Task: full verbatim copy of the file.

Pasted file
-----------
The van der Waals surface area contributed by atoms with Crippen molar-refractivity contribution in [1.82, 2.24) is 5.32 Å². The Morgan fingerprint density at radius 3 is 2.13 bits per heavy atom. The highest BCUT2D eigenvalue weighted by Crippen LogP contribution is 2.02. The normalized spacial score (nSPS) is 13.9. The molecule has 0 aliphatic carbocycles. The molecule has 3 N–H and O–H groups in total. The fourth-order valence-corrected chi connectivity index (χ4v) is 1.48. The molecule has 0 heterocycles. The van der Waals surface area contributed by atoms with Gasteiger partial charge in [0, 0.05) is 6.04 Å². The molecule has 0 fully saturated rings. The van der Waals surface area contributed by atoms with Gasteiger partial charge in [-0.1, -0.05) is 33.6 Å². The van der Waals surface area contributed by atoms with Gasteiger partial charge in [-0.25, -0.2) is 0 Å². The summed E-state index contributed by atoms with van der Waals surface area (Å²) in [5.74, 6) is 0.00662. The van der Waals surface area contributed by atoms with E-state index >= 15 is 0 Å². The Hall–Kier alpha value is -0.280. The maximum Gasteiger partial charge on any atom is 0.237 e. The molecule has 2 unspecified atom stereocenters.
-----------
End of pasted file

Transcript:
The van der Waals surface area contributed by atoms with Crippen molar-refractivity contribution in [1.82, 2.24) is 5.32 Å². The Morgan fingerprint density at radius 3 is 2.13 bits per heavy atom. The highest BCUT2D eigenvalue weighted by Crippen LogP contribution is 2.02. The normalized spacial score (nSPS) is 13.9. The molecule has 0 aliphatic carbocycles. The molecule has 3 N–H and O–H groups in total. The fourth-order valence-corrected chi connectivity index (χ4v) is 1.48. The molecule has 0 heterocycles. The van der Waals surface area contributed by atoms with Gasteiger partial charge in [0, 0.05) is 6.04 Å². The molecule has 0 fully saturated rings. The van der Waals surface area contributed by atoms with Gasteiger partial charge in [-0.1, -0.05) is 33.6 Å². The van der Waals surface area contributed by atoms with Gasteiger partial charge in [-0.25, -0.2) is 0 Å². The summed E-state index contributed by atoms with van der Waals surface area (Å²) in [5.74, 6) is 0.00662. The van der Waals surface area contributed by atoms with E-state index >= 15 is 0 Å². The Hall–Kier alpha value is -0.280. The maximum Gasteiger partial charge on any atom is 0.237 e. The molecule has 2 unspecified atom stereocenters.